It's been a while since I've made Mom's Secret Portuguese Sweet Bread. Oh, I'll try other sweet doughs like brioche and challah, but none can top Mom's. She would not divulge the recipe for many, many years but eventually revealed it to me -- I think when I turned forty!! I'd always suspected it was based on a version that comes from Our Favorite Recipes, a series of self-published cookbooks put out by the Maui Assoc. for Family & Community Education. 1996 marked the 50th anniversary of their publishing the cookbooks, and they put out a fat compilation to celebrate. It's worth getting, and a must if you're interested in Hawaiiana (like the fascination with the processed meat Spam). Though there's no recipe for Portuguese Sweet Bread in it, there's so much more you won't miss it. Order your copy by writing to the organization at PO Box 1784, Kahului, HI 96733 (no price is listed, but you can also get it from Amazon, here).
This recipe came about through my Mom's attempts to recreate the old King's Hawaiian bread we used to get from the actual King's Bakery in Honolulu -- not the fluffy tasteless crap that King's, or whatever conglomerate owns them now, churns out for supermarkets. Mom's version, in my eyes, is a smashing success -- it surpasses any other sweet bread I've ever tried, homemade or commercial. It's also a wonderful all-around sweet dough to use for cinnamon rolls, sticky buns, etc. But I'll always like it best plain and warm, perhaps with a schmear of butter and topped with sweet memories.
Mom's Secret Portuguese Sweet Bread (updated method)
Microwave one peeled and cubed potato in water for approx. 4 minutes or until potato is soft. Reserve 1/2 c. of the water and let cool. Mash the potato.
1/2 c. potato water
1 c. mashed potatoes
3/4 c. milk
2 tsp. salt
1/2 c. butter, melted but not hot
1 c. sour cream
6 large eggs
2 c. sugar
4 tsp. yeast
9+ c. all-purpose flour
melted butter for brushing
Optional: cinnamon/sugar, chopped dried fruit or nuts, milk, powdered sugar
Combine the potato water, mashed potatoes, milk, salt, butter and sour cream in a blender until smooth. Make sure the liquid is not hot before blending in the eggs. In a mixer bowl, combine the sugar, yeast and 4 cups of flour with a batter attachment on low speed; gradually pour in the liquid mixture until incorporated, then beat on medium speed until smooth.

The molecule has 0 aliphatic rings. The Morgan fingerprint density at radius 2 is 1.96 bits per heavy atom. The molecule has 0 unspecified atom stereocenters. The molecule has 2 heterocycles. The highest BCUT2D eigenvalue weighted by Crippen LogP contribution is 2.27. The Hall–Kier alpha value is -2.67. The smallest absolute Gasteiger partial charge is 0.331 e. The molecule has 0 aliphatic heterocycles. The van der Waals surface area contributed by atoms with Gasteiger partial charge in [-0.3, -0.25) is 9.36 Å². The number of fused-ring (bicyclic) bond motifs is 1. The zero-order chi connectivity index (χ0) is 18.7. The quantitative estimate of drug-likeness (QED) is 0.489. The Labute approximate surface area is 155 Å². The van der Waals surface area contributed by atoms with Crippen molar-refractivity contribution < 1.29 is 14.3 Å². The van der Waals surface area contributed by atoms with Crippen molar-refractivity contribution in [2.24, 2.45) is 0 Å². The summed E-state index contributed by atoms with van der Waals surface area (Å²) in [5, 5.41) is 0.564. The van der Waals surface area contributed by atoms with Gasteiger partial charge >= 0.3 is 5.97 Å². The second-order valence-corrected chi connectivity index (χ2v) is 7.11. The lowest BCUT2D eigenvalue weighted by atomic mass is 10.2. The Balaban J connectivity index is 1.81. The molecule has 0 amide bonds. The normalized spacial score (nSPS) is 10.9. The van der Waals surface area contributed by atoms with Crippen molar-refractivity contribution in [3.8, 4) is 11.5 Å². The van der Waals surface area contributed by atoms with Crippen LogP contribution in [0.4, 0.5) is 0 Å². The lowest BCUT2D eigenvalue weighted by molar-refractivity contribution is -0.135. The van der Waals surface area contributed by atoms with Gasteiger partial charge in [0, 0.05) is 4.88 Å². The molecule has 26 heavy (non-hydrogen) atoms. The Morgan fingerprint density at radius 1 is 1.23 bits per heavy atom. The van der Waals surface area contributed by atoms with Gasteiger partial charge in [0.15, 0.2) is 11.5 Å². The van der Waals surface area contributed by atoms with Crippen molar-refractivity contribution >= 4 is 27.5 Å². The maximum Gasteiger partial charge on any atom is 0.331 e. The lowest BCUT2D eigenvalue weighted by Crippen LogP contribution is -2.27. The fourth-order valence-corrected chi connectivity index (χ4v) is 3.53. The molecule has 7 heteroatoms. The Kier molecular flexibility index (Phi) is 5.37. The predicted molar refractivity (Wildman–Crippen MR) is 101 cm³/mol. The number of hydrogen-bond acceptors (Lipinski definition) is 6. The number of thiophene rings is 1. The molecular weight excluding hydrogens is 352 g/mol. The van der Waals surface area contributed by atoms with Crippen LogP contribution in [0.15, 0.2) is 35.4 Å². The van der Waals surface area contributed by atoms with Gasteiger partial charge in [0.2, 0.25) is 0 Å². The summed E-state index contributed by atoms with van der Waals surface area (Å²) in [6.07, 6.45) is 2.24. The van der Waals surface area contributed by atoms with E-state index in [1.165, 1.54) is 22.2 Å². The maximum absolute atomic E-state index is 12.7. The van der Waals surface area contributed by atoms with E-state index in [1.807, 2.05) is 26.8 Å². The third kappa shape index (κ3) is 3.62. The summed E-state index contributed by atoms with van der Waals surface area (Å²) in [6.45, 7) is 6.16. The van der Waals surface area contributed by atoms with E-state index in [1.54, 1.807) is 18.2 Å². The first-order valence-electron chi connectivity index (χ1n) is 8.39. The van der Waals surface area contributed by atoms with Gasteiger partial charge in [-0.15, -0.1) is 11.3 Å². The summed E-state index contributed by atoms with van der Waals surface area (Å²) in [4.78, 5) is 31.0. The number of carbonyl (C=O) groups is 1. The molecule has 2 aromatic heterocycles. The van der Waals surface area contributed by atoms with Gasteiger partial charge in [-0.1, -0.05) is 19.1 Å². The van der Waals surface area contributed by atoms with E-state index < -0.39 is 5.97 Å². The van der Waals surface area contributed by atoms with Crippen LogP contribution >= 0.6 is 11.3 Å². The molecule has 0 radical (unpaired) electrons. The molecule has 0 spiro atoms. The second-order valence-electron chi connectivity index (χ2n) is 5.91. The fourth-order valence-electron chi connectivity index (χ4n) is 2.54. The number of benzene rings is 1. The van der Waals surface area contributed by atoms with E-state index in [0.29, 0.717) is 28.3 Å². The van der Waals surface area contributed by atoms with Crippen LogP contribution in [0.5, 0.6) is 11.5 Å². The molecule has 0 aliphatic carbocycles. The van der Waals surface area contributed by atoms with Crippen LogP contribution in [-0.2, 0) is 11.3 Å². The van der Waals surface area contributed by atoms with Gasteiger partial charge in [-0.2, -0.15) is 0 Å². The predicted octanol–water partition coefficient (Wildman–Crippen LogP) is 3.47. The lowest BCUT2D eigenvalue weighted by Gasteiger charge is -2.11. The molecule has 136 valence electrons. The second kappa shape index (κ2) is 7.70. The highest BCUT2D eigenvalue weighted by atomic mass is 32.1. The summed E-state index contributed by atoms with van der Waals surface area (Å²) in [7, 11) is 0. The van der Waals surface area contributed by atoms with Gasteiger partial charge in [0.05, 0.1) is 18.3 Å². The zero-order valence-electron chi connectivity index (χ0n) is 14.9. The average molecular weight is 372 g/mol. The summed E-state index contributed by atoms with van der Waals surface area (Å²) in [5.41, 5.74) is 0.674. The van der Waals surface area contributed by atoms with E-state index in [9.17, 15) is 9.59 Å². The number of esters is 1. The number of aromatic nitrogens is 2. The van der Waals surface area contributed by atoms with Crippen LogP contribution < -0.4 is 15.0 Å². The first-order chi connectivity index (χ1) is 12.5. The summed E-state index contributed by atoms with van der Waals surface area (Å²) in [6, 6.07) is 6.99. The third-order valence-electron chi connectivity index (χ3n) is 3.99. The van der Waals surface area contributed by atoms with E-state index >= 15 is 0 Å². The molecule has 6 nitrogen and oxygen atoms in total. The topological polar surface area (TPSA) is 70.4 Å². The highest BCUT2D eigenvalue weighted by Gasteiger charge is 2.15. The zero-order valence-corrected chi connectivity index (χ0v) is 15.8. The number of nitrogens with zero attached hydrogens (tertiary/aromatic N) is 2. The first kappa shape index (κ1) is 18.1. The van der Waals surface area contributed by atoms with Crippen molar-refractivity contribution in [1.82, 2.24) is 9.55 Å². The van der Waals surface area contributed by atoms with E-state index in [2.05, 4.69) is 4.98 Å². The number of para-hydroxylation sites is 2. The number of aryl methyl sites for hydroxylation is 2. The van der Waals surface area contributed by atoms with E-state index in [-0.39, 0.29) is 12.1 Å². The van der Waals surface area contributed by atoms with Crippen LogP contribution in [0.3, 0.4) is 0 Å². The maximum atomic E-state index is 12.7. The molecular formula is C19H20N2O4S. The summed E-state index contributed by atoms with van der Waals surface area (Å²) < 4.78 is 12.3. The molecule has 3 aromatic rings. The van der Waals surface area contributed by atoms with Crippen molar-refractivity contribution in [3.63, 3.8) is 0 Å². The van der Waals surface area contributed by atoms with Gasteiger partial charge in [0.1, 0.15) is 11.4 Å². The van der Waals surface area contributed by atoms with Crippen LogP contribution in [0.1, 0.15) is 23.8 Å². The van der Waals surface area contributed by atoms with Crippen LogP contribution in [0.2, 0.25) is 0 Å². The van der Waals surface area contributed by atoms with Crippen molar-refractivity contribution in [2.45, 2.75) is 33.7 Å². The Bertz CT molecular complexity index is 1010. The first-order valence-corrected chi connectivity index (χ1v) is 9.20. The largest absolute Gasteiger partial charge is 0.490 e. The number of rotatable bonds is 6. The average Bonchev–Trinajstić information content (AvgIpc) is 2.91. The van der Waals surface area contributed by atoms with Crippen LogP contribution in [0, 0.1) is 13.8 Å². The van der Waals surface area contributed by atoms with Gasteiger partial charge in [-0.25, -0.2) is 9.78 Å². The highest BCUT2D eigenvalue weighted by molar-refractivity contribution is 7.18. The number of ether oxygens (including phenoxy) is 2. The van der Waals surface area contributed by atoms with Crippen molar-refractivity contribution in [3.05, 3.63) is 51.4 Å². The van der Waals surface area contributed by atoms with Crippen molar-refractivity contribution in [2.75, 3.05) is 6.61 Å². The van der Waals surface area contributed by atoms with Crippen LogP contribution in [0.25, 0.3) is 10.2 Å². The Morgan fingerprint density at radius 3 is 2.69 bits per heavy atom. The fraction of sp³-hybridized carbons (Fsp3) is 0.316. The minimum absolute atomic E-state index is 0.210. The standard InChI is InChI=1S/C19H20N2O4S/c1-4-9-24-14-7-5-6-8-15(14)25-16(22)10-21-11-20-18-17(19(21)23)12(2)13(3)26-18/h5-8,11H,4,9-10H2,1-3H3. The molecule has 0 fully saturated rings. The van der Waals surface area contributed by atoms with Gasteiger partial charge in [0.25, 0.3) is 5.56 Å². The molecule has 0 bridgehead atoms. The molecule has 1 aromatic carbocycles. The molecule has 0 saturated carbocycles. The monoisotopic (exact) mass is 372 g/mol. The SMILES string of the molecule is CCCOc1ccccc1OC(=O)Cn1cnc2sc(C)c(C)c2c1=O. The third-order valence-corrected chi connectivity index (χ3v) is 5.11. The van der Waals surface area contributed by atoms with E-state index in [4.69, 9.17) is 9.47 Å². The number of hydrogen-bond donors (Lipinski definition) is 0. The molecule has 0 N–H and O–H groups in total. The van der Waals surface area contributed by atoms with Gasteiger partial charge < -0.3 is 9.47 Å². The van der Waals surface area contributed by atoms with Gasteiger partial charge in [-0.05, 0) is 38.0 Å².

Continue to add the rest of the flour 1/2 cup at a time until the dough stiffens up. Switch to a dough hook and alternate beating in/adding flour until the dough starts to pull away from the sides of the bowl a little. Turn off the mixer and press your fingers into the dough; it should be sticky but not too gooey, and the indentations should remain.
Dump the dough out onto a generously floured surface. Knead the dough, adding sprinkles of flour if necessary, until it is smooth and elastic (5-10 minutes). The dough will remain slightly sticky due to all the sugar. Place the dough into a large, well-greased container, flipping it over so the greased side of the dough is up. Cover tightly with a lid or plastic wrap and let the dough rise until doubled. This can take from 3 to 8 hours, depending on the warmth of the room and strength of the yeast.
The recipe will easily fill at least four 9" x 5" x 3"H loaf pans or three 9" dia. x 3"H pans (round springform type). I usually do 7 balls, with 1 in the middle, in a springform pan. Decide whether you want to add any extra ingredients, like sugar/cinnamon swirl, dried fruits or chopped nuts, and get them ready.
When the dough has fully risen, plop the mass out onto a floured or greased surface and press the excess air out (no punching). Knead the dough a bit. Add in or roll up the optional ingredients if you wish. Divide(1) and shape the dough as desired(2). Place the loaves into well-greased pans, lightly covering with plastic wrap that's also been greased or sprayed with Pam. Do not overfill pans. Let rise again until almost double.
Preheat oven to 350°F. Remove the plastic wrap gently, then optionally slash the tops, do a milk wash for a very dark crust, or sprinkle sugar on top before placing in the oven. Leave plenty of oven headroom for the loaves to rise higher. After 20 minutes, reduce the oven to 325°F. Bake for a total of 35 min. to 50 min, depending on your loaf size (check loaf pans at 30 min., balls in round pans at 40 min.). I usually bake this bread until the internal temperature reaches about 190°F-200°F, which is slightly undercooked but I like it that way.(3)
Remove the loaves from the oven and let sit for 5 minutes in the pan before running a knife around the edges if necessary, popping out of the pan and allowing to cool on a rack. Brush tops with melted butter while still warm. Dust with powdered sugar when fully cooled if desired. Serve with sweet butter.
(1) Use a scale to apportion dough and get dough balls the same size. (2) If you know how to "round" dough, do it -- if the dough is lumpy or ragged, the bread will bake up that way. (3) To take the bread's temperature without making obvious holes or removing the loaf, insert the thermometer from the side of the loaf just above the pan rim, aiming down towards the middle.